The day after Cuban invaders met bitter defeat on the beaches of the Bay of Pigs, Richard M. Nixon received a telephone call from the White House. "Dick," John F. Kennedy said, "could you drop by to see me?"
They talked in the Oval Office, Kennedy in his rocking chair, Nixon on a sofa near the fireplace. After venting his emotions about what had gone wrong, expressin both anger and anquish, Kennedy mused aloud about the presidency.
"It really is true that foreign affairs is the only important issue for a president, isn't it?" he asked the man he had beaten for that job. "I mean, who gives a s--- if the minimum wage is $1.15 or $1.25 in comparison to something like this?"
For Kennedy, the Bay of Pigs was a lesson in something every president must face: the use of power. His Cuban experience caused him to draw a different lesson about the proper implementation of force than has been drawn by others who occupied the White House. But no matter how a commander-in-chief defines it, the issue of the use of power remains critical for each.
Now it is Ronald Reagan's turn to prove that his method is best. Not that last week's example in the Mediterranean skies ranks as a real test of Reagan's presidential crisis management, nor as a measure of his firmness under fire. The White House and the media are trumpeting the event as giving great meaning on those scores. In reality, it was less than cosmic. We thumbed our noses at the Libyans, they spit back at us, and we splashed them. It was no contest from the beginning. We couldn't lose on this one.
Nonetheless, it was a significant and revealing presidential episode, one that brings genuine cheers, and doubts.
Presidents alwasy win applause when they demonstrate strength, even if their application is unsuccessful or unwise. Kennedy was stunned to find that his popularity soared after the Bay of Pigs disaster. He knew it should have dropped. Reagan's recent flexing of muscle over the air controllers' strike elevated his already high standing.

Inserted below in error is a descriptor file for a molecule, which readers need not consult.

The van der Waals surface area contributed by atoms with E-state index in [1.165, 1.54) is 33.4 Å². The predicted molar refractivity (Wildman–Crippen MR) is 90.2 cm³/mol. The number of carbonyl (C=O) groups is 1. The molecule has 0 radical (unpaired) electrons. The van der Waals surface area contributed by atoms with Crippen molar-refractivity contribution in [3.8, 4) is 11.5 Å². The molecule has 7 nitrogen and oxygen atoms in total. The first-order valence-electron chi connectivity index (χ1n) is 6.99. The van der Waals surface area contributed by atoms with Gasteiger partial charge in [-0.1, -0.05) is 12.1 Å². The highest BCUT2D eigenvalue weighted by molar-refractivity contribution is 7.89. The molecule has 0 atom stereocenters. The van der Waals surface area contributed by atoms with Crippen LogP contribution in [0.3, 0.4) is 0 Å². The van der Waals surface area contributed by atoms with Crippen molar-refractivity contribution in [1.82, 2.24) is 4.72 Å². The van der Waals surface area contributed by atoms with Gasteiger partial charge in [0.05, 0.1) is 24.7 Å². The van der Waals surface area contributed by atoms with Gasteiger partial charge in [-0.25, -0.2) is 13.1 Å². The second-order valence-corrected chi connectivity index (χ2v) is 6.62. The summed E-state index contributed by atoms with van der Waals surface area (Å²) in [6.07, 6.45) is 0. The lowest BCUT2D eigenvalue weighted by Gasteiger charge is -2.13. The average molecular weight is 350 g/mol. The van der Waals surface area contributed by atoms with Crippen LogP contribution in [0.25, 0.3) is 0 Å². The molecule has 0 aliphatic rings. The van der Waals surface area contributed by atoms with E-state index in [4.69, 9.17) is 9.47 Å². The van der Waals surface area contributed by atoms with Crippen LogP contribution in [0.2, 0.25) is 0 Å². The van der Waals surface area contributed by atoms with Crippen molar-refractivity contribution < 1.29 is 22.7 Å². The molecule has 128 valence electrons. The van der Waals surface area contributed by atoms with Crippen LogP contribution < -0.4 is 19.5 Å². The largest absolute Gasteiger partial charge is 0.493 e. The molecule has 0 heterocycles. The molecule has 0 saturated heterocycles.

So, it seems certain, will his celebration of American might as displayed by the downing of two Soviet-made Libyan fighters.
It was more than celebration. Reagan clearly is determined to send a message to the world about his willingness to use American power, and now he has.
That aerial clash between U.S. and Libyan jets over the Gulf of Sidra didn't just happen. The president welcomed what appeared would be a good chance to prove U.S. military proficiency. As he noted afterward, Libyan planes for the last few years over waters they claim as theirs, a claim that we dispute. Deliberately sending U.S. fighters into that space posed a provocative challenge to which the Libyans likely would respond, and did, to our obvious pleasure.
As the president put it:
"We decided it was time to recognize what are the international waters and behave accordingly."
The lesson he wanted to impart hardly needed underscoring, although he did. It was twofold. America's response helped "impress the enemies of freedom," he said, and also let the world know that "America has the muscle to back up its words."
Questions about saber-rattling aside, the U.S. role of thunder is not entirely unwelcome. For too long the country has come to believe it was what its detractors accused it of being: a "paper tiger," to use the old taunting description of the Chinese communists, or a "pitiful, helpless giant," to use Nixon's political rhetoric when he was running a second, and finally successful, time for president.